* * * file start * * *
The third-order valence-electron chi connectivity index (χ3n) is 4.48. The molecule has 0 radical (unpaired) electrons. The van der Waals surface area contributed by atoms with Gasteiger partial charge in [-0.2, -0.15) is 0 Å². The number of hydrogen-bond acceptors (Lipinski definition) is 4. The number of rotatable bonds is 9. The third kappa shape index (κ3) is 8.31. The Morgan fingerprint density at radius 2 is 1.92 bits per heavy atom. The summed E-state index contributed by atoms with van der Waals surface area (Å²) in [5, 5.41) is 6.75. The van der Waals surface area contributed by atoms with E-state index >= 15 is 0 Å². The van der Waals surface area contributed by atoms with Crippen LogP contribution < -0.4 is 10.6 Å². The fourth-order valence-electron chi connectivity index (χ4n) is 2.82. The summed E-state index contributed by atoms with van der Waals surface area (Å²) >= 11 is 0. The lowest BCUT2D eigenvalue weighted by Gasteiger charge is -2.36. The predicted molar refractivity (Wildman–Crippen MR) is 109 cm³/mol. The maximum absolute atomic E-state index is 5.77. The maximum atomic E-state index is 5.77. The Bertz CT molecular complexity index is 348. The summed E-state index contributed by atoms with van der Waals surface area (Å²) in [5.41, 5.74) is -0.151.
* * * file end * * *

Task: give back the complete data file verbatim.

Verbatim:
The third-order valence-electron chi connectivity index (χ3n) is 4.48. The molecule has 0 radical (unpaired) electrons. The van der Waals surface area contributed by atoms with Gasteiger partial charge in [-0.2, -0.15) is 0 Å². The number of hydrogen-bond acceptors (Lipinski definition) is 4. The number of rotatable bonds is 9. The third kappa shape index (κ3) is 8.31. The Morgan fingerprint density at radius 2 is 1.92 bits per heavy atom. The summed E-state index contributed by atoms with van der Waals surface area (Å²) in [5, 5.41) is 6.75. The van der Waals surface area contributed by atoms with E-state index >= 15 is 0 Å². The van der Waals surface area contributed by atoms with Crippen LogP contribution < -0.4 is 10.6 Å². The fourth-order valence-electron chi connectivity index (χ4n) is 2.82. The summed E-state index contributed by atoms with van der Waals surface area (Å²) >= 11 is 0. The lowest BCUT2D eigenvalue weighted by Gasteiger charge is -2.36. The predicted molar refractivity (Wildman–Crippen MR) is 109 cm³/mol. The maximum absolute atomic E-state index is 5.77. The maximum atomic E-state index is 5.77. The Bertz CT molecular complexity index is 348. The summed E-state index contributed by atoms with van der Waals surface area (Å²) in [5.41, 5.74) is -0.151.